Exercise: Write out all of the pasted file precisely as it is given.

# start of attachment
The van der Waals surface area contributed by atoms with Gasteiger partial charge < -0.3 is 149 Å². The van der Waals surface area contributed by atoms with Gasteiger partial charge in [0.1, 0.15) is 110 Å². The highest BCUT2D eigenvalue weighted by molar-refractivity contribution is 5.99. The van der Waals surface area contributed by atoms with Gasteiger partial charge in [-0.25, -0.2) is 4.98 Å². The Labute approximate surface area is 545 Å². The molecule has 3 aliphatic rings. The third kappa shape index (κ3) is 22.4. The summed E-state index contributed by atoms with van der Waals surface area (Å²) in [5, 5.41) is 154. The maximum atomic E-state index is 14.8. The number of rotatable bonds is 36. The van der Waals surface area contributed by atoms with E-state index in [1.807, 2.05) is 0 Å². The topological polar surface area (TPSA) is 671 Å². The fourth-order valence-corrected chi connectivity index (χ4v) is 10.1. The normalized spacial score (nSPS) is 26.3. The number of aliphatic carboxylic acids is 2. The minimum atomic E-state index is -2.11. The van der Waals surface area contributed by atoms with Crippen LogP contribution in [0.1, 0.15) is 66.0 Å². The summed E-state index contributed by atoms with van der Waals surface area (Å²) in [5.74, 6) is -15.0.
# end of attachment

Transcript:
The van der Waals surface area contributed by atoms with Gasteiger partial charge < -0.3 is 149 Å². The van der Waals surface area contributed by atoms with Gasteiger partial charge in [0.1, 0.15) is 110 Å². The highest BCUT2D eigenvalue weighted by molar-refractivity contribution is 5.99. The van der Waals surface area contributed by atoms with Gasteiger partial charge in [-0.25, -0.2) is 4.98 Å². The Labute approximate surface area is 545 Å². The molecule has 3 aliphatic rings. The third kappa shape index (κ3) is 22.4. The summed E-state index contributed by atoms with van der Waals surface area (Å²) in [5, 5.41) is 154. The maximum atomic E-state index is 14.8. The number of rotatable bonds is 36. The van der Waals surface area contributed by atoms with E-state index in [1.807, 2.05) is 0 Å². The topological polar surface area (TPSA) is 671 Å². The fourth-order valence-corrected chi connectivity index (χ4v) is 10.1. The normalized spacial score (nSPS) is 26.3. The number of aliphatic carboxylic acids is 2. The minimum atomic E-state index is -2.11. The van der Waals surface area contributed by atoms with Crippen LogP contribution in [0.1, 0.15) is 66.0 Å². The summed E-state index contributed by atoms with van der Waals surface area (Å²) in [5.74, 6) is -15.0.